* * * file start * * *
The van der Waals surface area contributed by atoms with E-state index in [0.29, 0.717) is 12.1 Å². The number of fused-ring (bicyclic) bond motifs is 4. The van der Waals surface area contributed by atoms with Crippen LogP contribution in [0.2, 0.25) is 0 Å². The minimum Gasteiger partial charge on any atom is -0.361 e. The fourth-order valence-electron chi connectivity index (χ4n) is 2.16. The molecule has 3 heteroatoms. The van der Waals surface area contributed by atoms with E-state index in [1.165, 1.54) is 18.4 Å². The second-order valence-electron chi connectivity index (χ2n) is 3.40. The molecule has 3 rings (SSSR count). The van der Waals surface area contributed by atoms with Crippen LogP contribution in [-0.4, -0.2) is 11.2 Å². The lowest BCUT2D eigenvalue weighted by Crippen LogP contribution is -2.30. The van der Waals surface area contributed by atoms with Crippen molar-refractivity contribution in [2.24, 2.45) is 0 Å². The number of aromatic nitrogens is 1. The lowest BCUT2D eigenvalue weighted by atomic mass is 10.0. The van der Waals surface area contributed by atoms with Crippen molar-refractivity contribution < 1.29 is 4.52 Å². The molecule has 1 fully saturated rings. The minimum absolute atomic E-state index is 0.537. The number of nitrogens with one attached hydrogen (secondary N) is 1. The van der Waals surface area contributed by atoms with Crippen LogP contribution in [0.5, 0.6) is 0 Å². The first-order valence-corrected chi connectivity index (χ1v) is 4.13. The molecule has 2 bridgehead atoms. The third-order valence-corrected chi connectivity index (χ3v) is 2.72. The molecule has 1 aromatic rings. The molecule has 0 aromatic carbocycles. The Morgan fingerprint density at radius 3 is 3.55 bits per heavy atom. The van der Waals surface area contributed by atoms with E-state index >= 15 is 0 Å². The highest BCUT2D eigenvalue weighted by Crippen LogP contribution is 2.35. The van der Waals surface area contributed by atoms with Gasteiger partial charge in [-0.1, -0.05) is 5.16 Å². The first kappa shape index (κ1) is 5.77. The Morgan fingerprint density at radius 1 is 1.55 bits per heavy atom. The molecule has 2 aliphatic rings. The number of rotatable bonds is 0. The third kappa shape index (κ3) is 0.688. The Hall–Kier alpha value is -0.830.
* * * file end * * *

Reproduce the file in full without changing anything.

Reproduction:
The van der Waals surface area contributed by atoms with E-state index in [0.29, 0.717) is 12.1 Å². The number of fused-ring (bicyclic) bond motifs is 4. The van der Waals surface area contributed by atoms with Crippen LogP contribution in [0.2, 0.25) is 0 Å². The minimum Gasteiger partial charge on any atom is -0.361 e. The fourth-order valence-electron chi connectivity index (χ4n) is 2.16. The molecule has 3 heteroatoms. The van der Waals surface area contributed by atoms with E-state index in [1.165, 1.54) is 18.4 Å². The second-order valence-electron chi connectivity index (χ2n) is 3.40. The molecule has 3 rings (SSSR count). The van der Waals surface area contributed by atoms with Crippen LogP contribution in [-0.4, -0.2) is 11.2 Å². The lowest BCUT2D eigenvalue weighted by Crippen LogP contribution is -2.30. The van der Waals surface area contributed by atoms with Crippen molar-refractivity contribution in [2.24, 2.45) is 0 Å². The number of aromatic nitrogens is 1. The lowest BCUT2D eigenvalue weighted by atomic mass is 10.0. The van der Waals surface area contributed by atoms with Crippen molar-refractivity contribution < 1.29 is 4.52 Å². The molecule has 1 fully saturated rings. The minimum absolute atomic E-state index is 0.537. The number of nitrogens with one attached hydrogen (secondary N) is 1. The van der Waals surface area contributed by atoms with Crippen LogP contribution in [0.5, 0.6) is 0 Å². The first-order valence-corrected chi connectivity index (χ1v) is 4.13. The molecule has 2 bridgehead atoms. The third-order valence-corrected chi connectivity index (χ3v) is 2.72. The molecule has 1 aromatic rings. The molecule has 0 aromatic carbocycles. The Morgan fingerprint density at radius 3 is 3.55 bits per heavy atom. The van der Waals surface area contributed by atoms with E-state index >= 15 is 0 Å². The highest BCUT2D eigenvalue weighted by Crippen LogP contribution is 2.35. The van der Waals surface area contributed by atoms with Gasteiger partial charge in [-0.1, -0.05) is 5.16 Å². The first kappa shape index (κ1) is 5.77. The Morgan fingerprint density at radius 1 is 1.55 bits per heavy atom. The molecule has 2 aliphatic rings. The number of rotatable bonds is 0. The third kappa shape index (κ3) is 0.688. The Hall–Kier alpha value is -0.830.